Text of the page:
Hooper. Tom Hooper is a British director who came up in television like so many directors and auteurs before him since the 1950’s. Depending on how you count his television work (I have one TV miniseries and TV movie below in the archives) he has made eight or nine films—and all but his most recent- Cats in 2019- land in the archives. It is a difficult time to mount a defense for Hooper with Cats as a supposed dumpster-fire disaster in 2019 (I have not seen it yet, but do plan to see it). Given his track-record though, if he were a stock, I’d buy it all right now while it is so low. My guess is he bounces back and his next film is exceptional just like The King’s Speech and The Danish Girl. Other great directors have won the infamous Golden Raspberry (Razzie) for worst film and/or worst director including Michael Cimino, Gus Van Sant, and Paul Verhoeven. The case for Hooper is the consistency in his work (both in content and in style) and the depth of filmography already (six archiveable films).
Best film: The King’s Speech. It is one of those films that would have been better off not to win best picture in 2010. No, it is not as good as The Social Network, Black Swan, Inception and a few others from 2010—but it is stunning to look at— and formally consistent with the proclivity for close-up shots— both within the film itself (set up right from the opening titles with a close-up) and Hooper’s larger oeuvre.
total archiveable films: 6
top 100 films: 0
top 500 films: 0
top 100 films of the decade: 0
most overrated: Tom Hooper does not have an overrated film. TSPDT didn’t bite on The King’s Speech like the Academy did (thank goodness) – but now they’re too far the other way and they are underrating having it as #23 on the top 1000 for the 21st century consensus list. It is the only Hooper film rated on either TSPDT list- hence nothing being overrated.
most underrated : It is The Danish Girl which is simply breathtakingly beautiful. It doesn’t land as one of the 43 films from 2015 on the TSPDT consensus list and should.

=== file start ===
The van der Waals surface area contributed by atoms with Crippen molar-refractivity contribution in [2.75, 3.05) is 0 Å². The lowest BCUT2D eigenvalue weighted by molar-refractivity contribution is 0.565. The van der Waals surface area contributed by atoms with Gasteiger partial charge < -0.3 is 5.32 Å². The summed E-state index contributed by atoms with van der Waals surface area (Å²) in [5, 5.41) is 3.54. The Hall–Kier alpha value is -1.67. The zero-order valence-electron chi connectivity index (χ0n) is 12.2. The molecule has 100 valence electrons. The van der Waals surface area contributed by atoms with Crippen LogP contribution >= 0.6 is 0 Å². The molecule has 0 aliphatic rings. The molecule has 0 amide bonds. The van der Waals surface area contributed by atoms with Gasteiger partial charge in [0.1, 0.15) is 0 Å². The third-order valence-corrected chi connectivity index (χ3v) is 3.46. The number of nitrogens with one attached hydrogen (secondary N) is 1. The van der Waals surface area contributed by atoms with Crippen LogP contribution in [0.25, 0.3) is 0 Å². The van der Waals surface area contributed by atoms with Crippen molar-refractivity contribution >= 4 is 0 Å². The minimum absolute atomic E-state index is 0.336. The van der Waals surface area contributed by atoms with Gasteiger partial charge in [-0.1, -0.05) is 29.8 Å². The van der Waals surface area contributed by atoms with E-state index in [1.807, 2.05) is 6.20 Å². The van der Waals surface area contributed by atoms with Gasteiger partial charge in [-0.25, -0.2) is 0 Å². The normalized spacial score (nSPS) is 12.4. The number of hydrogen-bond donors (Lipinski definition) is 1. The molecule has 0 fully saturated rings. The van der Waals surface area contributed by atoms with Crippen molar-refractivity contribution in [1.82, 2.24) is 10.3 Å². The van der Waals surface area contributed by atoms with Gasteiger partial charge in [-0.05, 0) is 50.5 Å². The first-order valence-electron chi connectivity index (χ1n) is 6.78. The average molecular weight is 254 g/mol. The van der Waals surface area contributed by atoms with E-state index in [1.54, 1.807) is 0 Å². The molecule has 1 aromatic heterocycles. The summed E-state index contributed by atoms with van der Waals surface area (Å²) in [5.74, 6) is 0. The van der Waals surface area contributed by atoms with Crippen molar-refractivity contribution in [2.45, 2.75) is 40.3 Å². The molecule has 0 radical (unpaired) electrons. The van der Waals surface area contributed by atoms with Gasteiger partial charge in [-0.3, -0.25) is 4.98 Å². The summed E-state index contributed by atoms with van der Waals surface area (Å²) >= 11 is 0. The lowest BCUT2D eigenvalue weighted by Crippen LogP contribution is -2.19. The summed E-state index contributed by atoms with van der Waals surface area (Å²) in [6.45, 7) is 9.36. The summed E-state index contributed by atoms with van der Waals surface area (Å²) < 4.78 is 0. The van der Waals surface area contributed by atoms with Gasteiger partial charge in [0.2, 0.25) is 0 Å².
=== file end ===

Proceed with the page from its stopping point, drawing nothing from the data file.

gem I want to spotlight : The Danish Girl. I hate to pick the same film—but I was struck by it in theater, and then upon closer inspection it was even stronger. It is like the lite version of Mike Leigh’s Mr. Turner—the story of an artist- that also has artistic ambitions and compositions itself— certainly proof Tom Hooper is indeed an artist if The King’s Speech wasn’t enough.
- Close-ups– Hooper may have been surpassed by Barry Jenkins here and may not quite be up to the work of Jonathan Demme—but he is dedicated to shot choice and there are some strikingly shots here throughout his work. As I said above on The King Speech – his best work- he sets it up from the very outset. This often makes for some very good performances.
- Sort of “regal” period pieces, aristocracy (sort of Merchant Ivory meets Visconti) often about political and/or historical biopics – and despite the penchant for close-ups, there is a clear interest in the foreground/background.
- The King’s Speech
- The Danish Girl
- John Adams
- Les Misérables
- The Damn United
By year and grades
|2008- John Adams||R|
|2009- The Damn United||R|
|2010- The King’s Speech||HR|
|2012- Les Misérables||R|
|2015- The Danish Girl||R/HR|
*MP is Masterpiece- top 1-3 quality of the year film
MS is Must-see- top 5-6 quality of the year film
HR is Highly Recommend- top 10 quality of the year film
R is Recommend- outside the top 10 of the year quality film but still in the archives
Robert Redford.Has 3 very good films.Ordinary People,Quiz Show,A River runs through it
Will Redford make the top 250?
@Janith- He will not
I’ve seen the King’s Speech before and I liked it.
Here are some of my thoughts, let me know what you think.
Today I watched The Damned United as I was presently surprised by its quality. Some of the cinematography was striking, some of it’s dialogue was just brilliant and i was really impressed by the flashback narrative and the way the movie was blended with / edited together with documentary footage and movie footage.
The acting was brilliant in many scenes, so were the match scenes and the characterization was brilliant as well. It showed how a man is too ambitious, forgets his friends/assistant and then apologises/ realises his pettiness.
The film form was good with many repeated shots like the shots of Brian outside the dressing room or the players signing.
Did you notice any similarities between Raging Bull? The two main actors and their characters, the sports footage and more.
@Azman- thank you for the share here. I don’t have current notes on The Damn United unfortunately but do look forward to seeing it again and creating a page for it.
It’s better than The King’s Speech, I reckon. Although that might just be because I prefer Michael Sheen and Timothy Spall to Colin Firth and Geoffrey Rush.
“I have not seen Cats yet, but plan to see it.”
So… how was it?
@Zane- haha I have not seen it yet- keeps eluding me.